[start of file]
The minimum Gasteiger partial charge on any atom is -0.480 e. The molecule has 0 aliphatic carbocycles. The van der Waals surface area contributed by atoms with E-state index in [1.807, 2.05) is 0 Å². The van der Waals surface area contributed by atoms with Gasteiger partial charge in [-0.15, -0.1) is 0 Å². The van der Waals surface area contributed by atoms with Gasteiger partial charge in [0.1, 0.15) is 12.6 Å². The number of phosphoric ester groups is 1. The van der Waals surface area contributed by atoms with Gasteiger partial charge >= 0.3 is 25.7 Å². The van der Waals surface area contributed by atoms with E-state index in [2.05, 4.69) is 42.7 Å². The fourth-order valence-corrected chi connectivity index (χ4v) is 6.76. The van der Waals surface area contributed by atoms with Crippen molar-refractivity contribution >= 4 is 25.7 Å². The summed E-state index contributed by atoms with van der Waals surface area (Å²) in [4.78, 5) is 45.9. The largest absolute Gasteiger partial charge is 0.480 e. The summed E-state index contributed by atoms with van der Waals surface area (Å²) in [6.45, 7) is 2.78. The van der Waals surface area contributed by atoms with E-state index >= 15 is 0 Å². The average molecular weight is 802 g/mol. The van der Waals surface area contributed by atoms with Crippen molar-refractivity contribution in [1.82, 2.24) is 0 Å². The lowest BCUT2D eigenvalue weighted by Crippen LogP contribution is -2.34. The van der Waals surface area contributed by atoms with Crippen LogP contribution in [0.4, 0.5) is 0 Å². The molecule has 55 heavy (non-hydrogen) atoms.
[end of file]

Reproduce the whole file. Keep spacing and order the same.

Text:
The minimum Gasteiger partial charge on any atom is -0.480 e. The molecule has 0 aliphatic carbocycles. The van der Waals surface area contributed by atoms with E-state index in [1.807, 2.05) is 0 Å². The van der Waals surface area contributed by atoms with Gasteiger partial charge in [-0.15, -0.1) is 0 Å². The van der Waals surface area contributed by atoms with Gasteiger partial charge in [0.1, 0.15) is 12.6 Å². The number of phosphoric ester groups is 1. The van der Waals surface area contributed by atoms with Gasteiger partial charge >= 0.3 is 25.7 Å². The van der Waals surface area contributed by atoms with E-state index in [2.05, 4.69) is 42.7 Å². The fourth-order valence-corrected chi connectivity index (χ4v) is 6.76. The van der Waals surface area contributed by atoms with Crippen molar-refractivity contribution >= 4 is 25.7 Å². The summed E-state index contributed by atoms with van der Waals surface area (Å²) in [4.78, 5) is 45.9. The largest absolute Gasteiger partial charge is 0.480 e. The summed E-state index contributed by atoms with van der Waals surface area (Å²) in [6.45, 7) is 2.78. The van der Waals surface area contributed by atoms with E-state index >= 15 is 0 Å². The average molecular weight is 802 g/mol. The van der Waals surface area contributed by atoms with Crippen molar-refractivity contribution in [1.82, 2.24) is 0 Å². The lowest BCUT2D eigenvalue weighted by Crippen LogP contribution is -2.34. The van der Waals surface area contributed by atoms with Crippen LogP contribution in [0.4, 0.5) is 0 Å². The molecule has 55 heavy (non-hydrogen) atoms.